Foreman: You know, whenever chaps get together a dare devil usually emerges to be the leader. When I was a kid we used to go round in a gang and we used to elect a leader pretty well every Saturday. We liked having elections because it was a good way of showing that you were matey with someone if you put him up as a candidate for leadership. Also we got to vote on a new name for the gang once a week and you could come up with swashbuckling names like "The Red Hand Gang", "The Blue Devils" or daft ones like "The Fuzzy-Jock Straps", "The Wurzel Prang Gang" "The Cow Clat Wangers" etc. It was nearly always Geoff Hands (aka Diddles, or Tiddles) who got to be the leader because he was a real dare devil. He would be the first to think up some mad idea, then do it and show the rest of us the way. For example when we came to a big bank with about a fifteen foot drop above a stream, none of us ordinary mortal kids had the slightest thought about using it for anything. It was just a big bank, but Geoff would look at it as a possibility, a challenge. Geoff had the immediate idea of using the height to take a running jump and clear the water. What a mad cap!! He'd break his blooming neck doing that!! But no, off he goes, takes an almighty leap right across the stream and lands with a thud in the mud on the other side. Of course then all the rest would follow or be called a cowardy custard. We could do it of course, because Geoff had shown us that it could be done. Same with rigging up a rope from a tree branch and swinging out over the river, or hiding in the tunnel when a train was due by, or jumping off a wall field boundary on to the back of a cow and seeing how far you could ride it. He was the guy who suggested it first, show that it could be done and the rest of the gang would follow his lead. I guess the chaps who organised war bands in the Hundred Years War were a bit like Geoff Hands. We certainly had plenty of gang fights and the best element of these was evolving the weaponry and tactics. Standard equipment was a catapult made from a forked stick and special thick rubber, which was sold especially for he purpose. There was a great art to choosing the stick and fashioning notches at the top of its forks. You then bound a couple of pieces of soft leather to the two forks, cut a slit in the leather and attached the folded over elastic to the leather strips with tightly bound twine. Ball bearings were the best ammo but clay baked marbles called "Alleys" or any small stones would do.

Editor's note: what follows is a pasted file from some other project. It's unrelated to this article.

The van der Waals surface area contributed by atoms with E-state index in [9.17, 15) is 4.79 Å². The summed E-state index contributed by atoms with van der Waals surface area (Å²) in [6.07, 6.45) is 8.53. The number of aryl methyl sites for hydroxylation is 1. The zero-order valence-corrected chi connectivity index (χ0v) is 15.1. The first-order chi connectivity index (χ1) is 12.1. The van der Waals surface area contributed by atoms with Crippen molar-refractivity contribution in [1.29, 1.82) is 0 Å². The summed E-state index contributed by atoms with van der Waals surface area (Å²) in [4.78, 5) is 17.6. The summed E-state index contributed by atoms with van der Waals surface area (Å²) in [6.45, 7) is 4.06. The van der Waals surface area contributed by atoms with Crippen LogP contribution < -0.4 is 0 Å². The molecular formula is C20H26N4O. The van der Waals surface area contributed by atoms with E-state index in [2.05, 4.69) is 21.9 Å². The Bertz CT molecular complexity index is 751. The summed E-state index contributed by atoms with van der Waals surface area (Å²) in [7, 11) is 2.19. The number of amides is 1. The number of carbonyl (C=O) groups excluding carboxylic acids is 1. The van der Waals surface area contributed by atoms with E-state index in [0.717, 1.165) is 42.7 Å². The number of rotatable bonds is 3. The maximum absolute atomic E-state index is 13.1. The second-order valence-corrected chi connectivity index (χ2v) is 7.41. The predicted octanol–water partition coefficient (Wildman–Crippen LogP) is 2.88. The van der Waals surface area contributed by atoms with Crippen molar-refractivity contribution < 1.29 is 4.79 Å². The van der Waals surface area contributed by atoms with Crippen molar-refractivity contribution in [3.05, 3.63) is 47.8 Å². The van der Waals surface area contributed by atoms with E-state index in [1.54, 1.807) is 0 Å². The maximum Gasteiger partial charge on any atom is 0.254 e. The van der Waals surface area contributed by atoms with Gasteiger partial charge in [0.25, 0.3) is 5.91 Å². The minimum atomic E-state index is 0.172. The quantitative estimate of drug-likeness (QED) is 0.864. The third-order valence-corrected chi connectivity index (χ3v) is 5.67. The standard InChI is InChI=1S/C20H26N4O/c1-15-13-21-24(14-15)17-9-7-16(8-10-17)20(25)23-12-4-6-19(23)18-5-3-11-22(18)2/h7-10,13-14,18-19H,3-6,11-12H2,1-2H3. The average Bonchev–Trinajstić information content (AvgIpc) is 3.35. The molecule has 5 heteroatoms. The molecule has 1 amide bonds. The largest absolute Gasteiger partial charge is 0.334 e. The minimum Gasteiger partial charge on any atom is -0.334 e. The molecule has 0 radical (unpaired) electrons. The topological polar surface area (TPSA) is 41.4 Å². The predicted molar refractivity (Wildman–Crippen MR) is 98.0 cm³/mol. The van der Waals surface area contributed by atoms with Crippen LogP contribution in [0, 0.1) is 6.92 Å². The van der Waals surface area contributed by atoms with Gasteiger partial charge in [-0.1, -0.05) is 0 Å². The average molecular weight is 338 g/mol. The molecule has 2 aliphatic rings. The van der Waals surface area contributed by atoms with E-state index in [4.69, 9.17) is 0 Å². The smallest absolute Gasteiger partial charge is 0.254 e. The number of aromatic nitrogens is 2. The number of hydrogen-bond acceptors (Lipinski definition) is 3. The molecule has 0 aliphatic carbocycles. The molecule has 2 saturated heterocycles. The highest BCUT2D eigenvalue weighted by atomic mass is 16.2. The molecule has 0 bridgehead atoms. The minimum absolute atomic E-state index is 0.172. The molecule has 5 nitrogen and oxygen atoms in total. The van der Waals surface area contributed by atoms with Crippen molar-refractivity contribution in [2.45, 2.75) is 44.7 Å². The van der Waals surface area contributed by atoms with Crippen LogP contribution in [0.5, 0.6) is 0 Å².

Robin: Alleys ?

Foreman: Yes. You could get glass Alleys or clay ones. That's the big marble you use as a shooter. Good example of a borrowed foreign term that. "Allez" in French = "Go on", what you call out when you flick the marble at the target. But back to the other weaponry. We also used the standard stuff of the murderous primitive. Spears and arrows were tipped with nails. The best types were made from floor board brads that had been flattened by being placed in the path of a train on the railway line. You could buy your brads by the pound and lay them in along line on the track and manufacture a whole year's supply of arrow-heads at one pass of the locomotive. These flattened brads could be bound into a notch cut in the end of your arrow/ spear shaft. A flat arrow-head always seemed to shoot more true than a rounded one.

Robin: By gum, it does sound a bit Iron Age !

Foreman: Ah yes, but we also had rocket age technology! Yes all the latest weapons of mass destruction were in use I'll have you know. We were very progressive! Bonfire night always brought the inclusion of explosive weaponry as we adapted thrupenny rockets by packing the head with the charge from a penny banger. Four old pennies for unadulterated terror! These rockets could be fired from a pipe rammed at an angle in the soil or more daringly, you could sling the pipe over your shoulder by a piece of rope and fire the rocket from the hip like a bazooka. This was years before Rambo appeared in the cinema, you know. Rocket fire was not very accurate but the sight of them whizzing about always had a daunting effect on the enemy (usually the Catbrook boys) I remember one day we set up a rocket launcher in the tree platform which was one of the gang bases. A mate of ours called Martin Cooper was arriving late for a gang tryst (tryst is a good word) and we decided to try out the launcher on him. He was just climbing over a fence about 150 yards away when we shot a rocket speculatively in his direction. It zigzagged all over the place en route but with a dogged inevitability it zoned straight in on him as he was straddling the fence and it hit him on the leg and then dropped right into his Wellington boot. It was one of the funniest things I've ever witnessed. He leapt up in the air about six feet and then went hopping about trying to get his boot off and yowling like a cat - we could hear him even at that distance. Poor chap had a terrible burn up the side of his leg, but I'm afraid that all sympathy was eclipsed by the hilarity of his reactions.

Next: Digression 4 - The Big Cat